BY MARK F. GRAY, Special to the AFRO
Morgan State’s interim head coach Ernest Jones plans to run into the challenge of rebuilding the football program. In an era of run pass option (RPO) offense Jones prefers limiting the pass, focusing on the rush, and hard nose defense as they look to restore credibility to the program which is three years removed from sharing a Mid-Eastern Athletic Conference championship.
“This is a new day and are creating a new identity on offense,” Jones said to the AFRO. “We don’t care who knows it. We are going to line up and give the ball to our bruising, physical running backs. You may know what’s coming but it will be hard to stop”.
Jones faces an uphill battle as he tries to re-energize their students, fan base, and keep the team motivated. The Bears are ineligible for postseason this year as the program failed to meet the NCAA’s Academic Progress Rate (APR) score of 930 for the second time in three years. The APR monitors eligibility and student-athletes’ progress toward graduation. Despite the improvement from 893 to 920 Morgan State can only be a spoiler to teams who are contending for the MEAC title and berth in the Celebration Bowl.
The NCAA sanctions also limit the Bears to two less hours of team activities per week during the season and four fewer hours per week in the offseason. Morgan State also will not be allowed to have spring practice next year. That figures to complicate the rebuilding process that was stunted by the hasty departure of Lee Hull in 2015 who left to become receiver’s coach with the Indianapolis Colts.
Morgan State has lost their stability on the sideline that marked Donald Hill-Eley’s 12-year tenure which ended in 2013. Since then Morgan’s program has returned to the days of the revolving door of head coaching that plagued them after the glory days of Hall of Fame coach Earl Banks era until Hill-Eley’s run. Jones is the Bears third head coach in four years and is ready to put his stamp on the team.
He has been open about how the APR dilemma could work to their advantage by forcing players to compete in the classroom with the same voracity they bring to the stadium on gameday. However, the culture he is trying to create is old school “three yards and a cloud of dust” offensively while playing physical defense in hopes of shrinking the opposition’s time of possession while controlling the ball on the ground.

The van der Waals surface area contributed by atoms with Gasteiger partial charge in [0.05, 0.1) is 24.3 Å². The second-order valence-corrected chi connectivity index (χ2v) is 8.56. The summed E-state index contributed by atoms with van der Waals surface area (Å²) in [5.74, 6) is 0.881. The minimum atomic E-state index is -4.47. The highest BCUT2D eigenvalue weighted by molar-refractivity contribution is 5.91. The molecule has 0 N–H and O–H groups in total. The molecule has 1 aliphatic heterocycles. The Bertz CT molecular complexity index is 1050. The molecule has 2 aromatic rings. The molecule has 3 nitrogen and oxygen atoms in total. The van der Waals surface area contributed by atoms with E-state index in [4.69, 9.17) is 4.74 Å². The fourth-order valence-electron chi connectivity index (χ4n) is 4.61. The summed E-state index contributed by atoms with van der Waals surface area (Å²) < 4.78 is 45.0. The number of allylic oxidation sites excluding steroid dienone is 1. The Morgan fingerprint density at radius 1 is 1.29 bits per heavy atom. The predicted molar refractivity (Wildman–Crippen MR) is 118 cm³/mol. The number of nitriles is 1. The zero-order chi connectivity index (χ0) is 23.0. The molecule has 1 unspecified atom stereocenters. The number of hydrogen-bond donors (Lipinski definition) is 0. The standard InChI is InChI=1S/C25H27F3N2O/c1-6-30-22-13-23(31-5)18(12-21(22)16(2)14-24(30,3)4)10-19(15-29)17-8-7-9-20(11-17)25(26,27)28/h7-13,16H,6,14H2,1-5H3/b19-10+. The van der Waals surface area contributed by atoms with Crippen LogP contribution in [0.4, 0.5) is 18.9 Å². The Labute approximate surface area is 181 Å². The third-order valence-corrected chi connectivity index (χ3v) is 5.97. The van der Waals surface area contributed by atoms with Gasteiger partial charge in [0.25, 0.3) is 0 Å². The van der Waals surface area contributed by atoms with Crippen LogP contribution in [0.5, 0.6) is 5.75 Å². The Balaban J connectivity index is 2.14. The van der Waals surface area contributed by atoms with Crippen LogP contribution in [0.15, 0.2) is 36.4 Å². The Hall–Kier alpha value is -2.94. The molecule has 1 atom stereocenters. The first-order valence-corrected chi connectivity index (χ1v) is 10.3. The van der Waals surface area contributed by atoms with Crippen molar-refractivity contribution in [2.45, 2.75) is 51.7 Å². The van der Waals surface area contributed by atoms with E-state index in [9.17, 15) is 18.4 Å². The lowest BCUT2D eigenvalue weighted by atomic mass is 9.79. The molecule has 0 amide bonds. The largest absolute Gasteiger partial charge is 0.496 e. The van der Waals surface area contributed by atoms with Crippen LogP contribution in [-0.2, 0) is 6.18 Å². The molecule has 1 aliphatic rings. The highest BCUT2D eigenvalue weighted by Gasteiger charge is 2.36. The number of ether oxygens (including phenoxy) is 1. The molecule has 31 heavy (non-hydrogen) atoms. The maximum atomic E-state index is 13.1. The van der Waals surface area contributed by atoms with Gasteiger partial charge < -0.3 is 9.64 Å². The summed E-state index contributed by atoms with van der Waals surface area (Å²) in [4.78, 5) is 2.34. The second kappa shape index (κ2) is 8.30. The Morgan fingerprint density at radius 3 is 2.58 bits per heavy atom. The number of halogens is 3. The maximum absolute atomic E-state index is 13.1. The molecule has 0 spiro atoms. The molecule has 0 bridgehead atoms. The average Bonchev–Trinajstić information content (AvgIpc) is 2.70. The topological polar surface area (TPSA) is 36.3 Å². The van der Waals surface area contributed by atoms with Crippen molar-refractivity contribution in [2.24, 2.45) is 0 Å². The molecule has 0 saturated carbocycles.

Morgan St. will feature a trio of backs who are physical and versatile but the constant for all the skill position players is blocking this year. Josh Chase, Jordan Riggins, and Jalen Jackson fit that mold. This backfield by committee personifies what Jones is looking for from his running back who average 200 pounds and figure to do most of their work between the tackles grounding out tough yards.
Meanwhile, quarterback DeAndre Harris, a converted basketball player, figures to start the season opener vs. Towson after completing almost 60 percent of his passes last year for 781 yards with 10 TD and eight interceptions. He is being challenged by redshirt freshman D.J. Golatt. Josh Chase and Jordan Riggins give Morgan over 400 pounds at tailback which could wear down defenses. They also feature eight receivers including Notre Dame transfer Corey Holmes.
We’re not going to be a trick team; we’re not going to try and beat you with a snap count. If you’re looking for 30 or 40 passes and 60 or 70 points, that probably won’t happen unless we can get it by running the football.”